I remember Happy Birthday to Me being known as “the shish kebab movie” in reference to its iconic kill-scene back when it was a birthday-slumber-party staple amongst the girls in my junior high school. I have vague recollections of them making jokes about showing the movie while serving skewered food to their sleepover guests, and although I don’t know if any of them actually followed through, the buzz the scene created has stuck with me. Having not seen the movie since the mid-80s, I was anxious to see if there was more to it than a single scene.
Life sure is tough for the elite students known as the Top Ten who attend the fancy-pants Crawford Academy – they drive sports cars, they race motorcycles, they hang out in bars and get in fights with Shriners. Okay, so maybe life isn’t actually all that tough for these overprivileged kids but it gets at least marginally tougher when they start becoming dead. At the same time, the newest member of the group, Ginny (Melissa Sue Anderson), is dealing with issues of neglect from her father (Lawrence Dane, Scanners, Of Unknown Origin) as well as repressed memories from an accident that claimed the life of her mother and nearly that of her own four years prior. Could Ginny’s accident somehow be connected to the recent disappearances? Dun-dun-duuuun!!!
In more ways than one, this Canadian slasher/whodunit borrows heavily from Italian giallo movies (or is a giallo depending on your definition) – from the elaborate, bloody murders (shish kebab through the neck, barbell to the throat, and motorcycle wheel to the face), all the way down to the first-person view of the black-leather-gloved killer’s blade glinting in the moonlight. It’s one of those movies that, in order to make the point the killer is someone familiar, shows him/her, identity obscured and unspeaking, approach a soon-to-be victim who says something vague like, “Oh, it’s you”, which no real person would ever say to greet someone they know. Then, to make everyone seem suspicious, there are scenes scattered throughout showing each one of the main characters leering menacingly in the background of poignant conversations. It’s always a little cheesy, but I suppose it does the trick.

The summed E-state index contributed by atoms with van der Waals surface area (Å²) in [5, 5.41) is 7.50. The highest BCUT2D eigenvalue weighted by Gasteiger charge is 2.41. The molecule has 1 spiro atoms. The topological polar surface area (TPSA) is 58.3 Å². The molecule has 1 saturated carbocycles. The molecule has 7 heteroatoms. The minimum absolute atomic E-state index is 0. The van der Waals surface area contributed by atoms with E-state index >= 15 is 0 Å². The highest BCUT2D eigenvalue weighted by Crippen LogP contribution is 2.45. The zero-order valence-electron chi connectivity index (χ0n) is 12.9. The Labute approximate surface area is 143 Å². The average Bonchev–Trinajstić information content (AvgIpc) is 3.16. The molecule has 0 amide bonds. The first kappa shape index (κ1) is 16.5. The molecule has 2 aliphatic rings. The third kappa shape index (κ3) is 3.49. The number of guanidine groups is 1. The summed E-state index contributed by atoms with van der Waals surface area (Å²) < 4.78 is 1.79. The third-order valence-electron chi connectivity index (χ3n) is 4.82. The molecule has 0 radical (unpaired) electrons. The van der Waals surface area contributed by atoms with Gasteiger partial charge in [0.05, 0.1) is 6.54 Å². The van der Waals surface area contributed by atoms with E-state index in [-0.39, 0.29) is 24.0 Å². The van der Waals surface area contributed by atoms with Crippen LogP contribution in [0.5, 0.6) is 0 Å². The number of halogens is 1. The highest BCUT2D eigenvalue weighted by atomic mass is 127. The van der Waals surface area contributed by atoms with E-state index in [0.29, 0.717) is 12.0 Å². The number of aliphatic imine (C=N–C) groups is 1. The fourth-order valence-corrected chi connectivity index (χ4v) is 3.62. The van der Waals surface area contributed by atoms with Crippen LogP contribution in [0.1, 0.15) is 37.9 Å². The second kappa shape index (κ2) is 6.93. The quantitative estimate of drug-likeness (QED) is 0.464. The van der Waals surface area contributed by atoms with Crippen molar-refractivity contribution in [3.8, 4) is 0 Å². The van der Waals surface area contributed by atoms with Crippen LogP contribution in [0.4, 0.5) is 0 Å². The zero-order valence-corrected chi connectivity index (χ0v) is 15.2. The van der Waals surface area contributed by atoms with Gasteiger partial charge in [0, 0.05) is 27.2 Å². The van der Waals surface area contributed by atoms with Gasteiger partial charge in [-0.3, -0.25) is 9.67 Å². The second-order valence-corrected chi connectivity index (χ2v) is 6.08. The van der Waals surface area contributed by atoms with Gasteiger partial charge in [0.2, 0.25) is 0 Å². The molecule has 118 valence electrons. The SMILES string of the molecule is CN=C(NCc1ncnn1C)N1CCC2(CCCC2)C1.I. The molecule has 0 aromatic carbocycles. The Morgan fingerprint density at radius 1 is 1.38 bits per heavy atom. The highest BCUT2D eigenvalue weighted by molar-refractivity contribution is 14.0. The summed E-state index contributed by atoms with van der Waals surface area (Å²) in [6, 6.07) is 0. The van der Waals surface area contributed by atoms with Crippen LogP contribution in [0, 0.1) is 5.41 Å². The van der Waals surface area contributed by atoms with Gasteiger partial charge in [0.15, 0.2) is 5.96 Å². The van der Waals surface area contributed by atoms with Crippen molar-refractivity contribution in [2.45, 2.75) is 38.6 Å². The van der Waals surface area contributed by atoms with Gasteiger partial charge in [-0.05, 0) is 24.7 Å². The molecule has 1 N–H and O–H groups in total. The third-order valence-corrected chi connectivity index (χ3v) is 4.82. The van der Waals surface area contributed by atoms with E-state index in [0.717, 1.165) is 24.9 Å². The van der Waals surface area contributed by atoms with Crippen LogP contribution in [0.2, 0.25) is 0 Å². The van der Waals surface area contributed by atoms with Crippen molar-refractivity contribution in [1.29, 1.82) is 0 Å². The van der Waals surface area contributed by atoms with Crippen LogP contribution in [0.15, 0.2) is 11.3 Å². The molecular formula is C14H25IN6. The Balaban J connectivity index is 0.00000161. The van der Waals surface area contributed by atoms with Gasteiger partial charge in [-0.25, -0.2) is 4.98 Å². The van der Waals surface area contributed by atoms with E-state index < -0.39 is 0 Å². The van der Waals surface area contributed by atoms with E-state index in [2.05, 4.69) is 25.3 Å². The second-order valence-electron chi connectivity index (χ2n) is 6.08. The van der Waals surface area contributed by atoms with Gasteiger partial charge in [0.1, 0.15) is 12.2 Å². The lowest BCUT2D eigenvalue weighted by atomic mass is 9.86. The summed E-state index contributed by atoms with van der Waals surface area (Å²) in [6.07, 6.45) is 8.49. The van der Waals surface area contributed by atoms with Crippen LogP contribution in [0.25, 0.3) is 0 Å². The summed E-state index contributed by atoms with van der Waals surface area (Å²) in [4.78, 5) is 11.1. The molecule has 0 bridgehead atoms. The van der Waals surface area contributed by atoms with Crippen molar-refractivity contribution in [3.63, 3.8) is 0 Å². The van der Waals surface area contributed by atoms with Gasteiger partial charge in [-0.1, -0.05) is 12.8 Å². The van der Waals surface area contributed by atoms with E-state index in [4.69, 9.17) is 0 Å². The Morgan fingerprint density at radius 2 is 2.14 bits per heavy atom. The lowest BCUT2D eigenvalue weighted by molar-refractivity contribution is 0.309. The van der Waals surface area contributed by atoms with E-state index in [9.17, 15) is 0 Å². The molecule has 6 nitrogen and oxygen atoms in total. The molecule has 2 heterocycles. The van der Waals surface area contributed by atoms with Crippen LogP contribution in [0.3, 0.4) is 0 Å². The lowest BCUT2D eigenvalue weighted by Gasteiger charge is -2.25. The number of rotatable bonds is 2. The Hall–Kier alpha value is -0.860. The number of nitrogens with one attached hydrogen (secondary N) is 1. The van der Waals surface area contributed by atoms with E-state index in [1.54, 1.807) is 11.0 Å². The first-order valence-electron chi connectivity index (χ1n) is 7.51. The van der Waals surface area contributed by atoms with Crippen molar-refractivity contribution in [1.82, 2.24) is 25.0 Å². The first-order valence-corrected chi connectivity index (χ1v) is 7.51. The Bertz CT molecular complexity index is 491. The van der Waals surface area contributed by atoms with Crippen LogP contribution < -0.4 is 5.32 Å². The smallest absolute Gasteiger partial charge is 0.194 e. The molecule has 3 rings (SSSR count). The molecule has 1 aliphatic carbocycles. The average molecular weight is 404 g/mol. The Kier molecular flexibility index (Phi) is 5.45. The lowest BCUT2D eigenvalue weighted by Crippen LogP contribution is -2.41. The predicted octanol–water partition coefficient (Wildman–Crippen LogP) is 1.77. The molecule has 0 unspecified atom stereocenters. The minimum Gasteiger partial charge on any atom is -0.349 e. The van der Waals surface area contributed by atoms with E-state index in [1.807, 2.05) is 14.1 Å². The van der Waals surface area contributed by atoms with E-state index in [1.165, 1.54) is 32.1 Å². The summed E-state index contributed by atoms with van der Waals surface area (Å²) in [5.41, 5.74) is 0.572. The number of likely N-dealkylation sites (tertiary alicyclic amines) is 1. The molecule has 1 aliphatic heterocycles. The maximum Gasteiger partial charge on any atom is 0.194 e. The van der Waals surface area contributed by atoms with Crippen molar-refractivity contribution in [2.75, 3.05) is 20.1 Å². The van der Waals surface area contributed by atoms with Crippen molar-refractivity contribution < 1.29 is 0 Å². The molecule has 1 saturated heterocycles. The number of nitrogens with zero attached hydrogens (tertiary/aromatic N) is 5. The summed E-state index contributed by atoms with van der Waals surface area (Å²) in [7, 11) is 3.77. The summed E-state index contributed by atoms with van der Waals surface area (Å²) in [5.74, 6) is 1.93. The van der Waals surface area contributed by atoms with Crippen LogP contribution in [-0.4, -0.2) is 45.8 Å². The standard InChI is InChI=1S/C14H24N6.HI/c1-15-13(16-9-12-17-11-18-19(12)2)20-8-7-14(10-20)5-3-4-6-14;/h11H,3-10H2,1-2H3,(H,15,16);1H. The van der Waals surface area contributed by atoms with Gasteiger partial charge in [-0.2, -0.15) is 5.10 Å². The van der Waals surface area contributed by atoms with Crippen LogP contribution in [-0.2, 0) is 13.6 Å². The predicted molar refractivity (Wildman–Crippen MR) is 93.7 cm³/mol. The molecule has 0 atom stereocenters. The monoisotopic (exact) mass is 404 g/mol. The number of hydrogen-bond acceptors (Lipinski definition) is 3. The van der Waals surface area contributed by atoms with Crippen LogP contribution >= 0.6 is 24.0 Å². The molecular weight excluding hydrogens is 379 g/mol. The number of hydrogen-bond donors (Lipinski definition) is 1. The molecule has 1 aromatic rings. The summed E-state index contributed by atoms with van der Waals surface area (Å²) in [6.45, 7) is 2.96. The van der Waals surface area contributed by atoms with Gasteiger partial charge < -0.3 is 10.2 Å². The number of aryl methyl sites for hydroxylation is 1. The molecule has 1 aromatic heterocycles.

Overwrought cinematic devices aside, this movie is really well done in almost every way. The kill scenes are cool, there are a number of tense moments, and director J. Lee Thompson (he had previously directed The Guns of Navarone and Cape Fear among others) lends a sort of “big movie” feel to the whole thing. The cast is solid throughout, including 80s horror regular Lisa Langlois (Phobia, Deadly Eyes, The Nest, Transformations) and even boasts Hollywood legend Glenn Ford among its members. It’s rare that a slasher flick is able to land this kind of established talent and apparently Ford was pretty grumpy about his participation. He reportedly spent quite a bit of his time on set sauced up and being kind of a dick to everyone, even going as far as throwing punches at the assistant director. But, even crotchety Glenn Ford is still Glenn Ford and his performance was good, if not a little distracted.
So now we come to the ending. No discussion of this movie would be complete without talking about the infamous ending, so if you don’t want it spoiled, skip down to the last paragraph for now and then come back once you’ve watched it.
With respect to the final scene of Happy Birthday to Me, there isn’t much middle ground – people either love it or hate it. It’s revealed that Ann (Tracey E. Bregman) has been doing the killing with the intention of framing Ginny for the murders, but this wasn’t the ending that was originally planned. Initially Ginny was to be the killer, but the filmmakers decided, halfway through filming, they wanted a more exciting twist. With a little reshooting and editing it should have been possible to change direction this late in the game, but instead, whether because of budget constraints or just pure laziness, it seems they chose to mold the new story to match the footage they already had, including scenes clearly showing Ginny doing the killing. Their convoluted solution was that Ann would have a mask that somehow made her indistinguishable from Ginny to their friends as well as to the audience, resulting in a weak, cartoonish ending (Scooby Doo comes to mind) to an otherwise cool horror film. Don’t get me wrong, I still really like this movie and being fooled into thinking Ginny is the killer is part of the fun, but had it been done more elegantly (think Psycho instead of Mission Impossible) I think Happy Birthday to Me could have made the leap from good slasher film to excellent mystery-thriller.
Regardless of the polarized opinions about its ending, Happy Birthday to Me is definitely worth watching and, in fact, I would call it a must-see if you’re a slasher fan. It has a production quality not seen in most movies of its type along with solid elements of mystery and suspense. Plus, if you’re harboring any repressed Little House on the Prairie fantasies, you get to see Mary Ingalls in a bra, which seems tame compared to the gratuitous skin shown in most slasher films, but is downright racy compared to those pioneer dresses. So gather up your friends on your birthday and celebrate by sitting them down to watch this movie. Whether or not shish kebab is on the menu is entirely up to you.
“Don’t you like hot things?”